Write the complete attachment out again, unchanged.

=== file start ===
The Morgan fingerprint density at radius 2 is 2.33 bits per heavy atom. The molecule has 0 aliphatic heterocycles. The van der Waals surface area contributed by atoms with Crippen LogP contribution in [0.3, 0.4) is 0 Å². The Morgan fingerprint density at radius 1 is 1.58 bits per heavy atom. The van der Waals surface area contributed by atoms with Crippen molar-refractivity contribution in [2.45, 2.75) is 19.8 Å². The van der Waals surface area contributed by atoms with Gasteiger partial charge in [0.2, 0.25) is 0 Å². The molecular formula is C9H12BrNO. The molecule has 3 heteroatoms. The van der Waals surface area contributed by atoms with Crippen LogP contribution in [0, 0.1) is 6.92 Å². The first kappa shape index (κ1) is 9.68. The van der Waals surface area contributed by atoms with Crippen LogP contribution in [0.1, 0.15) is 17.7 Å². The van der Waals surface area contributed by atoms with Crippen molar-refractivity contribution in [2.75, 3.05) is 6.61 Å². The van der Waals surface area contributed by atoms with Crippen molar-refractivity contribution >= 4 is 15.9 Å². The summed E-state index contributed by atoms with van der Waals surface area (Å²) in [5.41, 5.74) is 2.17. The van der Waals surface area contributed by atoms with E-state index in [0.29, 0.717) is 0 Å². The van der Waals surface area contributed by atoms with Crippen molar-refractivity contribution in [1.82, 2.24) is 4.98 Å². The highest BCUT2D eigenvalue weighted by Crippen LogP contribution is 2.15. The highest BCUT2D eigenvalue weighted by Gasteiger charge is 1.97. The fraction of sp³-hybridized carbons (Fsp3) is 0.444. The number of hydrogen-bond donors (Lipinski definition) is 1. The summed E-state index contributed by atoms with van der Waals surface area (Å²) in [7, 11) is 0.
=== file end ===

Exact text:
The Morgan fingerprint density at radius 2 is 2.33 bits per heavy atom. The molecule has 0 aliphatic heterocycles. The van der Waals surface area contributed by atoms with Crippen LogP contribution in [0.3, 0.4) is 0 Å². The Morgan fingerprint density at radius 1 is 1.58 bits per heavy atom. The van der Waals surface area contributed by atoms with Crippen molar-refractivity contribution in [2.45, 2.75) is 19.8 Å². The van der Waals surface area contributed by atoms with Gasteiger partial charge in [0.2, 0.25) is 0 Å². The molecular formula is C9H12BrNO. The molecule has 3 heteroatoms. The van der Waals surface area contributed by atoms with Crippen LogP contribution in [0, 0.1) is 6.92 Å². The first kappa shape index (κ1) is 9.68. The van der Waals surface area contributed by atoms with Crippen LogP contribution in [0.1, 0.15) is 17.7 Å². The van der Waals surface area contributed by atoms with Crippen molar-refractivity contribution in [2.75, 3.05) is 6.61 Å². The van der Waals surface area contributed by atoms with Crippen molar-refractivity contribution >= 4 is 15.9 Å². The summed E-state index contributed by atoms with van der Waals surface area (Å²) in [5.41, 5.74) is 2.17. The van der Waals surface area contributed by atoms with E-state index in [0.29, 0.717) is 0 Å². The van der Waals surface area contributed by atoms with Crippen molar-refractivity contribution in [1.82, 2.24) is 4.98 Å². The highest BCUT2D eigenvalue weighted by Crippen LogP contribution is 2.15. The highest BCUT2D eigenvalue weighted by Gasteiger charge is 1.97. The fraction of sp³-hybridized carbons (Fsp3) is 0.444. The number of hydrogen-bond donors (Lipinski definition) is 1. The summed E-state index contributed by atoms with van der Waals surface area (Å²) in [7, 11) is 0.